Over a thousand school buildings suffered damages in the earthquakes, ranging from those that needed to be entirely demolished and rebuilt to those requiring restructuring and repairs. Some schools are also being used as shelters after the earthquake.
Girls living in conflict situations usually don't know what will happen on a day-to-day basis. A shortage of teachers, inadequate facilities, and overall insecurity mean that education is not considered a priority.
Forced early marriages and early pregnancy in conflict zones
In times of conflict and disasters, early and forced marriages of girls increase as parents fear for the safety of their daughters.
Recent displacements after the earthquake are compelling families to marry their daughters off at a young age due to perceived safety concerns and economic hardships. This places young girls at risk of enduring early motherhood, denial of educational opportunities, and increased vulnerability to abuse.3 Our partners have reported instances of families depriving some girls of food to pressure them into marriage.
Girls who experience early pregnancy face elevated risks, including serious pregnancy and postpartum infections, bodily trauma, and early sexual activity can increase the risk of cervical cancer. There is also a heightened risk of intimate partner violence, abuse, and family conflict, especially when the primary purpose of the marriage is childbearing.
Why is education important during and after times of crises?
It's crucial not to overlook the significance of education during conflicts and crises. Education serves as a tool for upholding human rights, actively promoting peace, enhancing security, and acting as a preventative measure against future conflicts.
As we know, educated girls contribute to the betterment of society as parents, workers, neighbours, and citizens. They elevate the standard of living for themselves, their families, communities, and nations.
Education equips them with essential social and emotional skills, enabling them to engage effectively with the world. It offers them vital tools to navigate life's various stages and adapt to diverse situations. It fosters critical thinking and, most importantly, empowers them to make informed choices about their lives and take control of their futures.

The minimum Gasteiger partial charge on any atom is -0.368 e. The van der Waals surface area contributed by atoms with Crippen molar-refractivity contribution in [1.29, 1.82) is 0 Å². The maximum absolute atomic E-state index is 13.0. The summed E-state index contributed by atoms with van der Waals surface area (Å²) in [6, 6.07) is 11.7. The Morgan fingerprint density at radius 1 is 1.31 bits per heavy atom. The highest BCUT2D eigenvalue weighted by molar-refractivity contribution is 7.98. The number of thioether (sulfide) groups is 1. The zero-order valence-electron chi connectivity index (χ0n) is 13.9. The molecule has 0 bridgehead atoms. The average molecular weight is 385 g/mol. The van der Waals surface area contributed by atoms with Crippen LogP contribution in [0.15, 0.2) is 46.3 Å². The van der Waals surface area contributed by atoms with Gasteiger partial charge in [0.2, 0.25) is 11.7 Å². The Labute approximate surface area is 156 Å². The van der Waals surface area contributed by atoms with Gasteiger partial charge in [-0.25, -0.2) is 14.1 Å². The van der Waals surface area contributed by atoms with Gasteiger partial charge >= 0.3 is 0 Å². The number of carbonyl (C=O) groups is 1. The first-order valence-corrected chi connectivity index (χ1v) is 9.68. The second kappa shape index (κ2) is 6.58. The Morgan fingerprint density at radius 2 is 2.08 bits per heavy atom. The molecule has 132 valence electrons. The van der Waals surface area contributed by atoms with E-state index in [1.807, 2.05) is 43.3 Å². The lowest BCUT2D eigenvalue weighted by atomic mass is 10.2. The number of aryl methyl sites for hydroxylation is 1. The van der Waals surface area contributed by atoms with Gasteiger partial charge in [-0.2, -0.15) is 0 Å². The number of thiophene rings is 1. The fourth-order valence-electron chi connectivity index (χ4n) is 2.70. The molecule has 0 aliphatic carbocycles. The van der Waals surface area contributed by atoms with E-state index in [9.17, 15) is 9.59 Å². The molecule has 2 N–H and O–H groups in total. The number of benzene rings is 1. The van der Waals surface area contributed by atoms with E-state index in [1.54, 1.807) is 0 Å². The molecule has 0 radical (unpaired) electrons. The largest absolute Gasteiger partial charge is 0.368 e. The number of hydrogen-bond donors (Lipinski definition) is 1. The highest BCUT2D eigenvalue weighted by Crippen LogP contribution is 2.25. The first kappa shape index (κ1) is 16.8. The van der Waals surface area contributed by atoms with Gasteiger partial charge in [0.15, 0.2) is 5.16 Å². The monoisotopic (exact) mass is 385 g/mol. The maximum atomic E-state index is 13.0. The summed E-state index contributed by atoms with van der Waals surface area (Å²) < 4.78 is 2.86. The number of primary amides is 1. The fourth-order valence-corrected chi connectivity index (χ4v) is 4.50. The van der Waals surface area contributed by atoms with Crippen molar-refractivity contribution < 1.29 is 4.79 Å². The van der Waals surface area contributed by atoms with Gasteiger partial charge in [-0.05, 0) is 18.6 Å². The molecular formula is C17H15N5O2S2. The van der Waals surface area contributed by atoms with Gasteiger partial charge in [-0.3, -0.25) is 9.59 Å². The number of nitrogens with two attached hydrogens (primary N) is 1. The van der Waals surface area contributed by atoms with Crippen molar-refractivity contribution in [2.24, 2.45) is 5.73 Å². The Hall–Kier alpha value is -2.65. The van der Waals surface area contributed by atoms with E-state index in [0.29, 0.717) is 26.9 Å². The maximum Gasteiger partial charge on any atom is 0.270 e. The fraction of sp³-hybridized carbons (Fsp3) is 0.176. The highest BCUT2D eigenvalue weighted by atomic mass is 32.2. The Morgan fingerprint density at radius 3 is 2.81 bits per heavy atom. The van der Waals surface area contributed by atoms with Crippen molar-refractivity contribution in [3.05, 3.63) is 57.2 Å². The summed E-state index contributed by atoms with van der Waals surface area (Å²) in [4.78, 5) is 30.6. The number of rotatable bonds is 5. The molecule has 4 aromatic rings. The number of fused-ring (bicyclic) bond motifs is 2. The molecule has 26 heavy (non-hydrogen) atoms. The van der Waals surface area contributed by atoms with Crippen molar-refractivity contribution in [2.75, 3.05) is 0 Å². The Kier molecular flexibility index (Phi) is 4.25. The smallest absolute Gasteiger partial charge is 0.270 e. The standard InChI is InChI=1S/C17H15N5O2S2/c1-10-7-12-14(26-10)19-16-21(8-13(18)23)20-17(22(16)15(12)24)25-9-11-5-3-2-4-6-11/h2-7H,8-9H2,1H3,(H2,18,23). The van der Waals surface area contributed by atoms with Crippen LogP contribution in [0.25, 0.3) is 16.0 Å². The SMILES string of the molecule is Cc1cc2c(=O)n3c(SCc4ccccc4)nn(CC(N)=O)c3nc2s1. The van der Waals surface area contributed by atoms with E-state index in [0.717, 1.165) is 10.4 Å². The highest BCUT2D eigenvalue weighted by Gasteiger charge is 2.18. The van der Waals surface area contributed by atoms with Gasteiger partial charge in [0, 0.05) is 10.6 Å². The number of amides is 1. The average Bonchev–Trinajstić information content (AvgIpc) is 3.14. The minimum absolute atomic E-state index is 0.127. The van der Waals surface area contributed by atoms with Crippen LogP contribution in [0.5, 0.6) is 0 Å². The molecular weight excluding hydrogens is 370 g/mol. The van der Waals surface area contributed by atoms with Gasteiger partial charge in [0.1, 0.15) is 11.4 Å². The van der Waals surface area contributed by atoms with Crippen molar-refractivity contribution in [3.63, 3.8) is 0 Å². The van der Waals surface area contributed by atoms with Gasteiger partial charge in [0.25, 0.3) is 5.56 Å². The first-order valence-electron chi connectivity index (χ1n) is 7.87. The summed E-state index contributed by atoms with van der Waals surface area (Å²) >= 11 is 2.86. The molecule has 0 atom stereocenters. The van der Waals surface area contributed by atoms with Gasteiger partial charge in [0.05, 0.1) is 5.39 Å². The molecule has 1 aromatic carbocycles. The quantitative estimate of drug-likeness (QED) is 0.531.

Around the world, conflicts and disasters are disrupting the dreams and aspirations of countless children, but the crisis in Syria remains one of the world's most dire and protracted humanitarian emergencies.
ActionAid’s wider work in north-west Syria
For the last seven months, ActionAid has been working with local partners in Syria to provide emergency and long-term care for those affected by the earthquakes.
This has included shelter, food, medical aid, sanitation, warm clothing, heaters and cash transfers for thousands of people, in partnership with organisations.
Partners have also been carrying out counselling and events like puppet shows and playtime for children in the region - many of whom have suffered severe trauma - and setting up safe spaces for women and girls, in order to prevent and respond to cases of gender-based violence.
Overall our response reached more than 100,000 people.
But as this ‘crisis within a crisis’ continues to develop, we need your help more than ever.
Please consider giving a £20 donation today, which could provide a family with a food kit including canned goods, oil and water.